Numerous health professionals have called vaccinations one of the greatest advances in medicine in the last two centuries. Bits of inactivated virus or synthesized viral DNA are put into the bloodstream, and the body’s immune system gets in some target practice. Indeed, it is something of a scientific and immunologic marvel. Given this achievement in science, why is a growing subset of the population turning their backs on vaccines, and how will that impact the life underwriting industry?
Is this a new problem?
The World Health Organization characterizes the fear or refusal of vaccinations as “vaccine hesitancy” and has listed it as one of the ten threats to global health in 2019. Still, vaccine hesitancy is not a new phenomenon. Documented as far back as when vaccination was established as a prevention for smallpox in 1797, significant distrust of the practice spurred court cases and outrage. And this reluctance has never completely disappeared. Since then, we’ve observed several notable cycles of increased vaccine reluctance, disease outbreak, and a return to vaccine adoption (Williamson et al.).
What makes our current climate any different than the past, then? While there isn’t a definite answer, we can speculate that at least one major difference is the big leaps in information technology in our day-to-day lives. Never before in history have we had information so easily accessible at our fingertips, and increasing globalization means word of mouth from one end of the globe can be heard on the other within milliseconds.
Never before has the average person been so informed of both fact and fiction, and that has likely led to many more individuals questioning the necessity of vaccinations. The World Health Organization notes that safety concerns, misinformation, and mistrust are all factors in vaccine hesitancy and, in fact, a higher education does not necessarily translate into a wider acceptance of vaccinations. Regardless, it’s believed that effective communication is vital in combating these factors.
What can be done?
In a 2017 study by Ames et al. published in the Cochrane Database of Systematic Reviews, the authors examined 38 studies qualitatively with data representative of multiple countries and multiple vaccines. They found that across the board, mothers, regardless of their views on vaccinations, felt that they weren’t informed well about vaccinations, wanted more unbiased information, and generally trusted healthcare workers as sources of information. These results may be indicative of a lack of communication with patients, a need for more education in a less judgmental manner, and a signal for healthcare workers to redouble their efforts.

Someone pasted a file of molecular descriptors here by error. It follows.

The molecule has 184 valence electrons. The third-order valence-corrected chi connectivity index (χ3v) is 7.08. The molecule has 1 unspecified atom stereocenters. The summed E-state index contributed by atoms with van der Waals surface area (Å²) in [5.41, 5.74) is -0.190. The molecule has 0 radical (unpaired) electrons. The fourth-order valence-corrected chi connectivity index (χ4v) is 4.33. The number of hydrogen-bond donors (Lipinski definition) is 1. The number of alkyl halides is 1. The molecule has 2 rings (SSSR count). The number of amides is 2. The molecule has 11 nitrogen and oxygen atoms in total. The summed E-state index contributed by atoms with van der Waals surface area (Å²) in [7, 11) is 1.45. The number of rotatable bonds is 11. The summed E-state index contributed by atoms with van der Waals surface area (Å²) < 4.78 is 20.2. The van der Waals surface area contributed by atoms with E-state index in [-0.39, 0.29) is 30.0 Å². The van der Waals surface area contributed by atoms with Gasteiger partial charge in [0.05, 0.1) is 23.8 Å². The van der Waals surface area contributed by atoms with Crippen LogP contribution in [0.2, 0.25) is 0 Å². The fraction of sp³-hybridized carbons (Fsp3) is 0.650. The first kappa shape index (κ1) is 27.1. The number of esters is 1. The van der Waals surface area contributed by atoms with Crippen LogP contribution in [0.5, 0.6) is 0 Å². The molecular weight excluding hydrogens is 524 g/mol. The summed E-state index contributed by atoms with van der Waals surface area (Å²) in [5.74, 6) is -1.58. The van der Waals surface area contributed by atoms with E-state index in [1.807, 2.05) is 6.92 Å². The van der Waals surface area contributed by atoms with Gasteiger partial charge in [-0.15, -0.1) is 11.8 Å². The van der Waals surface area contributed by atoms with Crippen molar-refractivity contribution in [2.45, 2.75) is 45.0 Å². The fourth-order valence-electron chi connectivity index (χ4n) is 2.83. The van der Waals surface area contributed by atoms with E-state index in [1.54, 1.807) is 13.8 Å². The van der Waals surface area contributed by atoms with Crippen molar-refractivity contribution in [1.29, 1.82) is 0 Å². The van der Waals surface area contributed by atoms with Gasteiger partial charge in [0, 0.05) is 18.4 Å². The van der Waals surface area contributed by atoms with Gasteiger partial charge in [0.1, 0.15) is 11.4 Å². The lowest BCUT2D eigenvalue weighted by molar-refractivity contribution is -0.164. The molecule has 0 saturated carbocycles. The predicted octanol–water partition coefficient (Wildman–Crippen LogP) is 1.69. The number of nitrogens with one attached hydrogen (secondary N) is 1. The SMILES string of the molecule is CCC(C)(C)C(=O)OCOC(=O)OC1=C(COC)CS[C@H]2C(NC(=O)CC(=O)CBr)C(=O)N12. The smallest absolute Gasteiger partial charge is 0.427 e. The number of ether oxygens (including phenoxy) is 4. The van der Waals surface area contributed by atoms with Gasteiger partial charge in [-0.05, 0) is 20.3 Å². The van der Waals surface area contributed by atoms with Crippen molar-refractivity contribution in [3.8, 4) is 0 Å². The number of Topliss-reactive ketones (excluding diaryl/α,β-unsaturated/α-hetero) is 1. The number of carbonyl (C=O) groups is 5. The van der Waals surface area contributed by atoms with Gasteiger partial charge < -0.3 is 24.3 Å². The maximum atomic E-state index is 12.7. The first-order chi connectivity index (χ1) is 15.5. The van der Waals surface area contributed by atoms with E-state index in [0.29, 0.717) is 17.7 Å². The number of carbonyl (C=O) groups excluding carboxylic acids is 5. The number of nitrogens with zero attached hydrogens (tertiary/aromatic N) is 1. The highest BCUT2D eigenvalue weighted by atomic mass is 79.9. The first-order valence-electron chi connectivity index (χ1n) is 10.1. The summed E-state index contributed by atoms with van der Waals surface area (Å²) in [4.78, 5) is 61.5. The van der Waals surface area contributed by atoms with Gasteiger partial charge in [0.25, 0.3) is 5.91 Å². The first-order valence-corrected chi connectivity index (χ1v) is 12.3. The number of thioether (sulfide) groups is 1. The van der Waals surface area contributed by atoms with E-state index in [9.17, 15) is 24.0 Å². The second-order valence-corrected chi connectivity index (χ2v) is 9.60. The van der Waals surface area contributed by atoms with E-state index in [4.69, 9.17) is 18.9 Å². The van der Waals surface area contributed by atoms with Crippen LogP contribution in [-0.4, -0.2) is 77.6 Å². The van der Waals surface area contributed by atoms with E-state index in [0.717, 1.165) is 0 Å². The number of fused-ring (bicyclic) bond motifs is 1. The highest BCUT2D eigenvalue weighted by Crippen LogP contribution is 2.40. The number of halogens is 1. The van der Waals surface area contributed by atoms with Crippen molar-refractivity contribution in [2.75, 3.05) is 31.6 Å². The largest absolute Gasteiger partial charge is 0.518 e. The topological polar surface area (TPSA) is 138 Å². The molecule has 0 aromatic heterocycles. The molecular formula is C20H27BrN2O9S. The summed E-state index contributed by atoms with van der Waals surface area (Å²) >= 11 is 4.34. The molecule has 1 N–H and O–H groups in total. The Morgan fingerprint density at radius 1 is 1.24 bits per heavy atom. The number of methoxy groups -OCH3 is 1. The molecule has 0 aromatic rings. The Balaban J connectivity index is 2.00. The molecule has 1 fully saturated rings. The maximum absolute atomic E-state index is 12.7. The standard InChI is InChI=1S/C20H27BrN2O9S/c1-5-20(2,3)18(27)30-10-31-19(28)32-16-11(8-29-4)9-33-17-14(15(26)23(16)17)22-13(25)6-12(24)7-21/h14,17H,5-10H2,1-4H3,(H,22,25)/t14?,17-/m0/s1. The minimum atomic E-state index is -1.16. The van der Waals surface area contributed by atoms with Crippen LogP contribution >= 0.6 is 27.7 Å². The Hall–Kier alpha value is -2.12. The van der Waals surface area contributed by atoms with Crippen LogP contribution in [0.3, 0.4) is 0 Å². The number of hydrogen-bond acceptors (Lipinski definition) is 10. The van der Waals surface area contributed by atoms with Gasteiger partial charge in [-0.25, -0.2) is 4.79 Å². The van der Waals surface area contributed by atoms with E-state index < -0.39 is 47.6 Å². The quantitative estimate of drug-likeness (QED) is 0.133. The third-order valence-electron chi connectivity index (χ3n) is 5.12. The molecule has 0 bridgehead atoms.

Centers for Disease and Control. Measles data and statistics.
What is the risk?
For simplicity we will address measles, one of the deadlier pathogens the MMR vaccine intends to prevent. The CDC estimates that worldwide cases of measles have decreased 87% globally from 2000 to 2016, and the number of deaths has decreased by 84%. These statistics roughly equate to 20.4 million deaths prevented during this 16-year period.
Comparatively, the number of measles cases in the US and Canada is low compared to the number of global cases, but it’s increasing rapidly.
Centers for Disease Control and Prevention.
Measles cases and outbreaks: Data from January 1 to April 19, 2019.
The CDC estimates one in four cases of measles will require hospitalization, one in 1,000 cases will progress to encephalitis, and roughly one to two cases in 1,000 will result in a death. The most recent death in the U.S. was documented July 2, 2015, and with the number of cases expected to exceed 1,000 by the end of 2019, complications arising from measles are expected to reach highs that we haven’t seen in over a decade.
What is the cost?
Actual costs of diseases can vary depending on the specific disease, where it is treated, and the healthcare system in which it is treated. Some cost estimates of a single measles case have ranged from $80K USD to $140K USD (Dayan et al.). It has also been estimated that the cost savings with immunization range from 12 to 46 billion per year for the United States, with an overall benefit-cost ratio of between 5.3:1 and 16.5:1(Zhou et al.). Despite these mortality and monetary costs, many individuals still choose an alternate route.
Challenges for underwriting
As a result of the many challenges in identifying and evaluating individuals at risk, few, if any life and health insurers in North America have established guidelines on underwriting unvaccinated individuals. While few–to–no insurers have publicly acknowledged the underlying reason, it is likely the following are factors making establishing guidelines a challenging endeavour:
Lack of Data